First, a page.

Statement of Intent 2013 - 2016

Reducing long-term welfare dependency

Work is at the heart of a better quality of life for New Zealanders. Being in paid work rather than on a benefit leads to better health and wellbeing. It brings in extra income, builds pride and connects people to their community.

Government Priority Government Theme Government Result Area Ministry Outcome
Delivering Better Public Services Reducing Long-term Welfare Dependency Reduce the number of people who have been on a working age benefit for more than 12 months More people into work and out of welfare dependency

What we want to achieve

The Government Theme of Reducing Long-term Welfare Dependency has one specific result area: Reduce the number of people who have been on a working age benefit for more than 12 months from 78,000 in April 2012 to 55,000 by 2017. We anticipate being at 69,500 by June 2014. The Ministry co-ordinates the cross-agency effort to achieve this result.

We will monitor alignment of this result area to the investment approach to ensure we have a target that reflects a focus on those most likely to stay on benefit, and who have a life time cost to New Zealand.

We are taking a more active approach to help people where ever possible to get into work and stay there. We will deliver the Government’s Welfare Reform Programme and transform the welfare system into a modern, active and work-focused system that focuses on what people are capable of, not what they cannot do.

Specifically, in our context, we will deliver on the Ministry Outcome:

More people into work and out of welfare dependency.

More people into work and out of welfare dependency

Linking it all together

Government Theme
Reducing Long-term Welfare Dependency
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Ministry Outcome More people into work and out of welfare dependency
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Ministry Intermediate Outcomes Fewer clients start welfare Fewer clients are reliant on welfare
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Ministry Interventions
  • Triage services
  • Work-focused interventions
  • Comprehensive work assessments
  • Work test obligations
  • Work with people on a benefit by connecting them with opportunities to work on or improve their skills
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Ministry Output Expenses that Contribute Vote Social Development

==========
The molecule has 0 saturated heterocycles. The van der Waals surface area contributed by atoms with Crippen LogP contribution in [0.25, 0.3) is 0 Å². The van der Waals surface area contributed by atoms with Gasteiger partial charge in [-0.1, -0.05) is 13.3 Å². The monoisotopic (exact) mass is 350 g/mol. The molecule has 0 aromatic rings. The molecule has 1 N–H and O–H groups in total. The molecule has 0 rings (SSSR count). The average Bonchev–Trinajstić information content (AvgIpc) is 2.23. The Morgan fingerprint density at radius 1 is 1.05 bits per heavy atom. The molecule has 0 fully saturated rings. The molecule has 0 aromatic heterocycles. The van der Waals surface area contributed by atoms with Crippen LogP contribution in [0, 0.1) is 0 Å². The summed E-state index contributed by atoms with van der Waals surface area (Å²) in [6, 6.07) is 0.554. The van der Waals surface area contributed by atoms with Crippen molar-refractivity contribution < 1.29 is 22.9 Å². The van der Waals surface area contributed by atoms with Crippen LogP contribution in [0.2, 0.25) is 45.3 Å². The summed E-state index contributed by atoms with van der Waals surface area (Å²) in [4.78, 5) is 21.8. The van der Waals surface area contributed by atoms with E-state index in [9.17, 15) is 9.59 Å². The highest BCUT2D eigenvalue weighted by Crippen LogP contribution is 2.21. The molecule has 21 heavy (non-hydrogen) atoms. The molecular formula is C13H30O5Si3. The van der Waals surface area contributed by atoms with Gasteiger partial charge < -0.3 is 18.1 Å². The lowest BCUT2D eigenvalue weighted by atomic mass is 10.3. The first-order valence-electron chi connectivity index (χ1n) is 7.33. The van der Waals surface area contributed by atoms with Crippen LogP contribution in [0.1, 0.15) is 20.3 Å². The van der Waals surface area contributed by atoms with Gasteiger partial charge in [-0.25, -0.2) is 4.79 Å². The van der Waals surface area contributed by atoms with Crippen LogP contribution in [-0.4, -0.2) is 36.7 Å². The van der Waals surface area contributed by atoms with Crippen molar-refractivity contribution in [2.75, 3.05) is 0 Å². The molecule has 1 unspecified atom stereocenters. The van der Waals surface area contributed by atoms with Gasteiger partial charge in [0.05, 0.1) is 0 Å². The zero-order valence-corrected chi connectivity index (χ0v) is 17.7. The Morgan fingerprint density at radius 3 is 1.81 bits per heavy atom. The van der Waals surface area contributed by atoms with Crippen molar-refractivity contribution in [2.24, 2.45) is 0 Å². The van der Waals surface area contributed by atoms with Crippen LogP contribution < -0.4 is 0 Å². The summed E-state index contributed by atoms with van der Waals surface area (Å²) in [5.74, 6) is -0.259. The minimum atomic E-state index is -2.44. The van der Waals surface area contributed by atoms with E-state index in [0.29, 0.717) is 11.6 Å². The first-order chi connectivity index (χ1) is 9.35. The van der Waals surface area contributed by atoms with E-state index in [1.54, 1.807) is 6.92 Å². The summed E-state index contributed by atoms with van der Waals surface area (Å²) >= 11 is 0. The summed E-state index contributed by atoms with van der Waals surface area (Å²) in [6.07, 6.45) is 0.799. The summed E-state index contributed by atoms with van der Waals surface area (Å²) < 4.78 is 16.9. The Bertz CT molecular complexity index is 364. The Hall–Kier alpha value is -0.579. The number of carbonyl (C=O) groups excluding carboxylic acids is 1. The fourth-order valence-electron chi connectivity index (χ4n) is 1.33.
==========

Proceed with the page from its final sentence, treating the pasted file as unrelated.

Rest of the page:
• Administration of Trialling New Approaches to Social Sector Change
  • Management of Student Loans
  • Management of Student Support excluding Student Loans
  • Planning, Correspondence and Monitoring
  • Promoting Positive Outcomes for Disabled People
  • Services to Protect the Integrity of the Benefit System
  • Social Policy Advice (MCOA)
  • Tailored Sets of Services to Help People into Work or Achieve Independence
  • Vocational Skills Training

Vote Veterans' Affairs – Social Development
  • Processing and Payment of Veterans' Pensions

More people into work and out of welfare dependency

The Ministry is targeting its resource to those who need it most and moving people off welfare and into work. This will lead to better lives for people and their families.

The next three years

implement welfare reforms…

Our priority for the next three years is to complete the fundamental reform of the welfare system and the way it is delivered. We will make the welfare system more active, modern and work-focused to reduce the long-term welfare dependency experienced by too many New Zealanders.

simplifying the current benefit structure…

From July 2013, benefit structures will be simpler to understand and use. The current benefit types – unemployment, domestic purposes, sickness, widow’s and invalid’s benefits – will be replaced. The three new benefit categories will be Jobseeker Support, Sole Parent Support and Supported Living Payments.

The changes clarify who is expected to be available for work and bring in requirements for jobseekers to be drug free. To support the policy changes, case managers will also have the ability to actively work with a larger number of clients and some client obligations will change.

The system will become more agile and make more sense. For those clients who have outstanding warrants of arrest, we will stop payments. The new system places health and education requirements on parents to ensure children in beneficiary homes get the best possible start in life.

These changes build on the platform of new work-test obligations for some welfare recipients that were introduced in October 2012.

sole parents with children over 14…

From July 2013, legislation changes will also see sole parent benefit recipients currently on Domestic Purposes Benefit – Sole Parent or Widow’s benefit moving to Jobseeker Support (with full-time work obligations) when their youngest child turns 14.

investing up front…

There are large numbers of people on a benefit. Taking into account the longer-term costs of benefit spending, it makes economic and social sense to invest more up front so more people get into work sooner. For those who cannot work, the system will always provide support.

A key part of the welfare reform is the investment approach. It will help us make more informed decisions on where and when to focus our services for the greatest impact. This relies on flexible funding arrangements so that resources can be shifted to investments that offer a better return and accountability measures that support a shift to a long-term focus.

By using our own knowledge, actuarial advice and better data, we will make improved evidence-based strategic decisions to focus resources. This is not a one-size fits all approach. We will invest in those most likely to stay on benefit for a long time and who will incur the greatest welfare costs in the future.

With fast feedback and good data, this approach will grow and strengthen over time. Business intelligence is one of the key elements of the Investment Approach, bringing together high quality information about business, clients and evidence about what works to achieve employment outcomes. The right information will enable better identification and segmentation of different benefit groups as well as the enforcement of obligations and tracking of outcomes.